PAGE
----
Schwab launches low-cost index-based 401(k) plan
(Reuters) - Charles Schwab Corp launched a new 401(k) plan on Tuesday comprised exclusively of index mutual funds that it says significantly reduces the costs of saving for retirement by taking active management out of the equation.
The launch comes just months before new U.S. Department of Labor rules are due to take effect requiring 401(k) plan providers to disclose the fees they charge. [nN1E803045]
"We saw how people got upset about even the fees on their bank credit cards and debit cards," said Jim McCool, head of Schwab's Institutional Services. "Wait until they see their 401(k) statement disclosures."
There are about 50 million Americans with 401(k) accounts totaling nearly $3 trillion in assets, according to data from Schwab. Some of Schwab's current 401(k) customers are already transitioning to the new model, the company said.
Schwab is one of the biggest U.S. brokerages, with about $1.67 trillion in client assets.
McCool said that participants in typical company 401(k) plans pay about 1 percent in fees and an additional half percent for financial advice. That would add up to $1,500 in fees for a person with $100,000 in their 401(k).
A Cerulli analysis of mid-sized 401(k) plans pegged average costs -- without advice -- a bit lower, at about 86 basis points.
Schwab's "Index Advantage" 401(k) plan will cost participants 65 to 70 basis points, with financial advice included, or $650 to $700 in fees on a $100,000 account.
Without the advice, the cost to participants is about 20 basis points.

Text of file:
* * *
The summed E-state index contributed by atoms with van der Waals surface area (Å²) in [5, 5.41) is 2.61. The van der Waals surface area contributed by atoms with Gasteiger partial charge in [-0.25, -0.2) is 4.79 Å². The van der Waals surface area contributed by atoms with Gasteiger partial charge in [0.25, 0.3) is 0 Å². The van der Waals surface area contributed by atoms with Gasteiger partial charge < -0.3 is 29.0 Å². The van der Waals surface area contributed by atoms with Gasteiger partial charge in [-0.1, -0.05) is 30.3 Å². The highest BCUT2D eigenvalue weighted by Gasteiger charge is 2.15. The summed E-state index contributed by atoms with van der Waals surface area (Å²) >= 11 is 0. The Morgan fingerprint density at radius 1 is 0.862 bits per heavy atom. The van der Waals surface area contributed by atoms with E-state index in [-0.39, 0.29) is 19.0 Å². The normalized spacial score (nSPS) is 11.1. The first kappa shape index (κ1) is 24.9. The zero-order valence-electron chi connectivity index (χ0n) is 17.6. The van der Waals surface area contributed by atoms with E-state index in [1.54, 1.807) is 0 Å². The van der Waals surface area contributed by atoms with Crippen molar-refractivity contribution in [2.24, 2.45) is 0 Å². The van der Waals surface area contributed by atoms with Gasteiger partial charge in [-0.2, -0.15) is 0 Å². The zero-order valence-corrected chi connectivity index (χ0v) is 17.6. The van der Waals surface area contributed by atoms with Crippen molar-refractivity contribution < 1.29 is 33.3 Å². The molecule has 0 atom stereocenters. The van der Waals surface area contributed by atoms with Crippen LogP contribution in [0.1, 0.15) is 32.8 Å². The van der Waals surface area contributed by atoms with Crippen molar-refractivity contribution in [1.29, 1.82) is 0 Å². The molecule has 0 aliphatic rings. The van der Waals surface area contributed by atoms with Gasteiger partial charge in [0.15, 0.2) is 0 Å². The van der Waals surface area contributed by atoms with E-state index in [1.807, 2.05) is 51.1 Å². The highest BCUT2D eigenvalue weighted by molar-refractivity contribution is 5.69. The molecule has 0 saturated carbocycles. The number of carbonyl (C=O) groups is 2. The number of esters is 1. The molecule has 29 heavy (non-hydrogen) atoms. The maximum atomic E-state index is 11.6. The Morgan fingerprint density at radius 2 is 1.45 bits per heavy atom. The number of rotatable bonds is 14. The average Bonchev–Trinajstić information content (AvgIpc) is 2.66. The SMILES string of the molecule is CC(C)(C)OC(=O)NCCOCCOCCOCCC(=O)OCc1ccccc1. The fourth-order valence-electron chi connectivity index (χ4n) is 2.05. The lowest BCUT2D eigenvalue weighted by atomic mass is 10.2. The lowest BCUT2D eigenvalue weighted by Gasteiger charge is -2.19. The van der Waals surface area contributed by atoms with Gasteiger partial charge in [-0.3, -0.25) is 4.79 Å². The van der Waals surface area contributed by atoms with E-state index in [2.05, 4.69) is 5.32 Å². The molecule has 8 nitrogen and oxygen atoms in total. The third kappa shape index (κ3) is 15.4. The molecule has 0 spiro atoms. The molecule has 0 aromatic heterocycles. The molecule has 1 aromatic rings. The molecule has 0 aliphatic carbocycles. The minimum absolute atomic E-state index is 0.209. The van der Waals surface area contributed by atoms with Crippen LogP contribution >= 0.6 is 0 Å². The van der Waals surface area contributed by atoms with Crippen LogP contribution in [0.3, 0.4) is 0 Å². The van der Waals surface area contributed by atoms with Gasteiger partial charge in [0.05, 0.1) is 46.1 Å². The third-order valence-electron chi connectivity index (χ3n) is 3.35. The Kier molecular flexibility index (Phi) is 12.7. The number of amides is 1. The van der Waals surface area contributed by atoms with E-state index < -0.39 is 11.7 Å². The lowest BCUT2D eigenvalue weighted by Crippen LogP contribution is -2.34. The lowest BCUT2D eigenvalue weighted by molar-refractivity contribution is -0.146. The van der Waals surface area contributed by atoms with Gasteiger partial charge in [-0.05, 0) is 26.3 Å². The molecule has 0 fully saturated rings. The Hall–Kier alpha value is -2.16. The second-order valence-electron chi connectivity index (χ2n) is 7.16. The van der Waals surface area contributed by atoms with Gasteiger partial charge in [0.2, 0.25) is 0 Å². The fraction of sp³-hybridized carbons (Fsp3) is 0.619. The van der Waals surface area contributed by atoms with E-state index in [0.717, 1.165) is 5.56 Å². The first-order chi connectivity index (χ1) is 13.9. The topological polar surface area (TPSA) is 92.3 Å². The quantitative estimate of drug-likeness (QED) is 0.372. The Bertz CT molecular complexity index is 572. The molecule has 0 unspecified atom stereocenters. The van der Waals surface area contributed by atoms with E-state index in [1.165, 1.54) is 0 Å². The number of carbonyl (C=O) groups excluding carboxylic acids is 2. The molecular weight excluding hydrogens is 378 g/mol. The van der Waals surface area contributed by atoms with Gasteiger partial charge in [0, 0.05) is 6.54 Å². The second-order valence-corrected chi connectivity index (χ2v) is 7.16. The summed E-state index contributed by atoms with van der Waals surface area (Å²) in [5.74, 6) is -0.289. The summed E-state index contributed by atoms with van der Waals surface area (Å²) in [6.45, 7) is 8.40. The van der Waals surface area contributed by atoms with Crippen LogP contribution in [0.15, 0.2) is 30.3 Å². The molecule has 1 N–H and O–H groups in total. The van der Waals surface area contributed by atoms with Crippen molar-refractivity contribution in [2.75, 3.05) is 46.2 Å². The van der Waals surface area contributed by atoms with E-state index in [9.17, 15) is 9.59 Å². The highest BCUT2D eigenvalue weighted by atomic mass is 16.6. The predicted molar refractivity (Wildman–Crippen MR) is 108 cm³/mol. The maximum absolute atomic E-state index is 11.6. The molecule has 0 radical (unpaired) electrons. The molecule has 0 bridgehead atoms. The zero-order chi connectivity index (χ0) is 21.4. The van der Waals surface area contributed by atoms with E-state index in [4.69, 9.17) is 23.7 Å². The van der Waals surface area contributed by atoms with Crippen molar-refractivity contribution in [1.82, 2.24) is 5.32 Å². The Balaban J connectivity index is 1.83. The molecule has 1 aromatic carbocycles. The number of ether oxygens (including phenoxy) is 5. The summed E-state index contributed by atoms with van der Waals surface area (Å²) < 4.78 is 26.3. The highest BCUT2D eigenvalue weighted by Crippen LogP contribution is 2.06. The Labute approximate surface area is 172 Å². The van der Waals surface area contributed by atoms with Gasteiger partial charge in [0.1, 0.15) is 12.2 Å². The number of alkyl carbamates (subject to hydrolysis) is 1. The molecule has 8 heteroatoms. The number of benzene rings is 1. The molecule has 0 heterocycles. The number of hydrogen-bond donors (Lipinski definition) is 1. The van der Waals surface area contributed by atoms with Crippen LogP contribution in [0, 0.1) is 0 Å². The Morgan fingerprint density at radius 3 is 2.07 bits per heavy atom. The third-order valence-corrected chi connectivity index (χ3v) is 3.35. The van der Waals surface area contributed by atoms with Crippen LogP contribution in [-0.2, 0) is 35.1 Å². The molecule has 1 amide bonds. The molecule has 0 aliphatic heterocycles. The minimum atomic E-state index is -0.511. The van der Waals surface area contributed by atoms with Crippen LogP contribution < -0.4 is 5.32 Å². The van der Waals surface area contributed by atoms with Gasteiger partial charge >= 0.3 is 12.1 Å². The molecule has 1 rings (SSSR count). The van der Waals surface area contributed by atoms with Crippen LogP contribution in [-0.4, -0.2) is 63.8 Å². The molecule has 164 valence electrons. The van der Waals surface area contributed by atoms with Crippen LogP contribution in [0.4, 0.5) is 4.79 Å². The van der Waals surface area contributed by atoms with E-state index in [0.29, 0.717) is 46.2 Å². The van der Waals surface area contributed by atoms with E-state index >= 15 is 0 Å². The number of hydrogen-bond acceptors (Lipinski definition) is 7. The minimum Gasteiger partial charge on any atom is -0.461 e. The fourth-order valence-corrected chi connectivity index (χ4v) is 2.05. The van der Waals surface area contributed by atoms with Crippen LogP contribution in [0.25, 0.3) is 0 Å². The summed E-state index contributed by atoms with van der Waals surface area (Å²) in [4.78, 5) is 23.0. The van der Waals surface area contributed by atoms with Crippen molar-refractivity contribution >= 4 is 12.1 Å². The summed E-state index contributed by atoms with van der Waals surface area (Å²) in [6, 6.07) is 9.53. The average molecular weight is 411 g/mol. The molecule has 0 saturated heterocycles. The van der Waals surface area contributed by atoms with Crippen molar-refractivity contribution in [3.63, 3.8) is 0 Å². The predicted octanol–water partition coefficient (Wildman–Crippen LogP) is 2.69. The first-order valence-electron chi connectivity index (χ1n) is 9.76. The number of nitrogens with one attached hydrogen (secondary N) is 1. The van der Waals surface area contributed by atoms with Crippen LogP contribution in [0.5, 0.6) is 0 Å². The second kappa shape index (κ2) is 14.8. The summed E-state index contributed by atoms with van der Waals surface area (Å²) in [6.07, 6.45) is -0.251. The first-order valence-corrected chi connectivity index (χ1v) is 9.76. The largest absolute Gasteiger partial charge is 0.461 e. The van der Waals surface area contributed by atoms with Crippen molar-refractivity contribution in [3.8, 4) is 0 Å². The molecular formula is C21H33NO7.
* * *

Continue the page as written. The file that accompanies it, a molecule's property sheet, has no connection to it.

"What we're doing is helping both employers and participants in these 401(k) programs understand the real impact of expense," said McCool.
Employers who opt for Schwab's indexed-fund plan can choose from about 17 asset categories to build their plans.
Around half of the funds will be from Vanguard, with the remainder from Schwab, BlackRock, TIAA CREF and others, said Steve Anderson, head of retirement plan services at Schwab.
Employees will be able to opt out of the financial advice component of the plan, but Schwab expects about nine of 10 to take on the services, provided by GuidedChoice Asset Management. In typical plans, only about 10 percent of participants opt for advice services, he said.
"Nine of 10 are flying blind," McCool said.
Schwab also plans to introduce a version of Schwab Index Advantage that will use only index-based exchange-traded funds, probably in early 2013, McCool said.
(Reporting by John McCrank in New York; Editing by Jennifer Merritt and Chelsea Emery)
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